This is definitely going to be the unpopular, you're-totally-crazy opinion but I should be totally honest - this Spider-Man in the Marvel Universe news doesn't excite me at all. In fact, at this point I think I'm over Spider-Man. I didn't grow up reading the character in comic books, so I don't really have that kind of deep connection to Spidey the character. But I did "grow up" watching the Sam Raimi Spider-Man movies, then later followed the newest iteration lead by Marc Webb after helping him breakout with 500 Days of Summer (originally a Sundance film). Maybe I'm also just a bit tired of Marvel these days, too. This is where Spidey belongs, in the Marvel Universe, I'll certainly agree to that, but I'm having trouble feigning any excitement.
In case you haven't heard by now, the character of Spider-Man is now being shared by Marvel Studios & Sony Pictures. Your friendly neighborhood wallcrawler will now be part of Marvel's Cinematic Universe appearing in a Marvel Studios release in the next couple years and will begin a new franchise of his own beginning on July 28th, 2017. And because this is a new Spider-Man, it has been confirmed that Andrew Garfield is no longer suiting up as Spidey, creating a major opportunity for an actor to gain superhero status. And I've rounded up my favorite picks as to who I would like to see shooting web around NYC now.
From one to another, the adventure continues. In 2014, I was lucky enough to be invited by Fox Searchlight to fly to Berlin to catch the world premiere of Wes Anderson's Grand Budapest Hotel (here's my review). It was an unforgettable experience, and I had a blast attending the Berlin Film Festival, also known as Berlinale, one of the biggest festivals in the world (started in 1951). I am excited to reveal that Berlin asked me to return again this year as a press guest of the festival, meaning they really wanted me to come back and see more films. There was no way I could say no. So only five days after returning from the Sundance Film Festival, I am headed out again onwards to Berlin for yet another film festival. I'm ready, bring on the films.
"Good films make your life better." We smile. We cry. We laugh. We shudder. Here I am, at the end of another Sundance Film Festival, 10 days and 30 films later. What did we discover this year? What films left us in awe? Maybe it's festival fatigue and intense exhaustion, but every year by the end I feel like I've grown–or evolved–as a person while at Sundance. I feel like I return home a completely different person, wiser perhaps or maybe just rejuvenated, but nonetheless changed. It's these films, it's the power of cinema, the potential it has to inform us and shape us and guide us that always leaves lasting impressions upon me. I am happy to return, but even happier that I spent another year surrounded by the glory of film in Park City.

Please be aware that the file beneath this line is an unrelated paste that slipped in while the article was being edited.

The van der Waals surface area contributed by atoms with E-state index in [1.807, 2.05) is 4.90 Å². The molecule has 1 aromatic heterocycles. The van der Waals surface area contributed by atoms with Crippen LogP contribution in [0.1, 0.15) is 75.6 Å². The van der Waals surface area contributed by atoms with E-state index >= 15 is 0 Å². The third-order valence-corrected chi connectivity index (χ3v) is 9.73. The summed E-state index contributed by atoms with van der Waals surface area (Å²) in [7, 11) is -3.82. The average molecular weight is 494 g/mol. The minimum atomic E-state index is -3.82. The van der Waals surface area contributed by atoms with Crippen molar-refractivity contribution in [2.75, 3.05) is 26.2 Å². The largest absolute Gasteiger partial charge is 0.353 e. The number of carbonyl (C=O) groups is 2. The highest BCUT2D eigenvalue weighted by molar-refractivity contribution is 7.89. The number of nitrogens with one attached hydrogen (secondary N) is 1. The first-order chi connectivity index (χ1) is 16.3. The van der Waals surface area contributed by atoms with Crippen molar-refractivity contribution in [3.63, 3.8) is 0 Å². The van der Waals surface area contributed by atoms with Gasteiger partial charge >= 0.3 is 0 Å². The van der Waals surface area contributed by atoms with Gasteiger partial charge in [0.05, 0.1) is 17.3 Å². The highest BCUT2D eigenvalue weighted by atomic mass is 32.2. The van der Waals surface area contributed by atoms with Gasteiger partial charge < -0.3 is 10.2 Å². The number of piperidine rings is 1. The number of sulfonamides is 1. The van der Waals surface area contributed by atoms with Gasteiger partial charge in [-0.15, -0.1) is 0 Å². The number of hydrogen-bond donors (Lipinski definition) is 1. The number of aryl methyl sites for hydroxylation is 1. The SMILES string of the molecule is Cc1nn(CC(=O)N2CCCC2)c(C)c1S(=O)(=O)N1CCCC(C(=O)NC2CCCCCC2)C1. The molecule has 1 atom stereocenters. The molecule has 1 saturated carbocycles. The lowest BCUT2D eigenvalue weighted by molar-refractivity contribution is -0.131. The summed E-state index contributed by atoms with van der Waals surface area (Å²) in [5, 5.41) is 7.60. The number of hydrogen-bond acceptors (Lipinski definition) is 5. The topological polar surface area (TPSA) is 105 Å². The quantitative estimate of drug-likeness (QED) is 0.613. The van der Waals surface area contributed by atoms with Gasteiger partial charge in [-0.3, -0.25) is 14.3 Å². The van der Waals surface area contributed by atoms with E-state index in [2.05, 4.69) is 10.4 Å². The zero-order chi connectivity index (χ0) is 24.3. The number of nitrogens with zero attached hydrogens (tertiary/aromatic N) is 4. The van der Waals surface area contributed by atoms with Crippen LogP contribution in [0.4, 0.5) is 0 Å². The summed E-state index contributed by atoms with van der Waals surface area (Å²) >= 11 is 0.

We've been here for 9 days so far, camped out in a lovely ski condo, watching films every day. And we're exhausted. Ethan and I have been working every day seeing films at the 2015 Sundance Film Festival, writing about them when we can, and trying to keep the site up-to-date with news as well. It's not easy, I will admit. We typically see 3 or 4 or sometimes 5 films each day, and have to spend time getting to each theater/venue, lining up, getting seats, and oh yea, eating food and sleeping (on occasion). Not to mention meeting up and chatting with friends/filmmakers and other cinephiles. But there's nowhere we'd rather be.
As the high school auditorium converted to a movie palace begins to fill, I glance around. Behind me sits the entire executive team of Fox Searchlight, in front of me the entire cast & crew of the movie we're about to see. A few seats over are two writers for Rolling Stone; amongst the crowd are all of my other critic/blogger/movie friends – from the lead reviewers at industry trade magazines like Variety and Hollywood Reporter, to my pals Peter from SlashFilm and Neil from Film School Rejects, and Ethan Anderton, too. We're all here, sitting together, all about to experience the world premiere of a movie no one has seen yet. This is what I love about film festivals. It puts us all on the same level, and together we get to experience cinema.
It's time. We've packed our winter jackets, long underwear, a pair of boots and gloves/hats galore. The 2015 Sundance Film Festival is about to kick off in the mountains up in chilly Park City, Utah and we're back, ready to fire up the festival and watch films. This is FirstShowing's ninth year in a row covering Sundance. It all started back in 2007, when I made the trek to Park City by driving from Colorado, seeing an impressive 31 films by the end of my first year. I've returned here ever since; I can't help it, I love this festival with all my heart and have grown to appreciate films of all kinds by coming back every year. And I'm ready for more.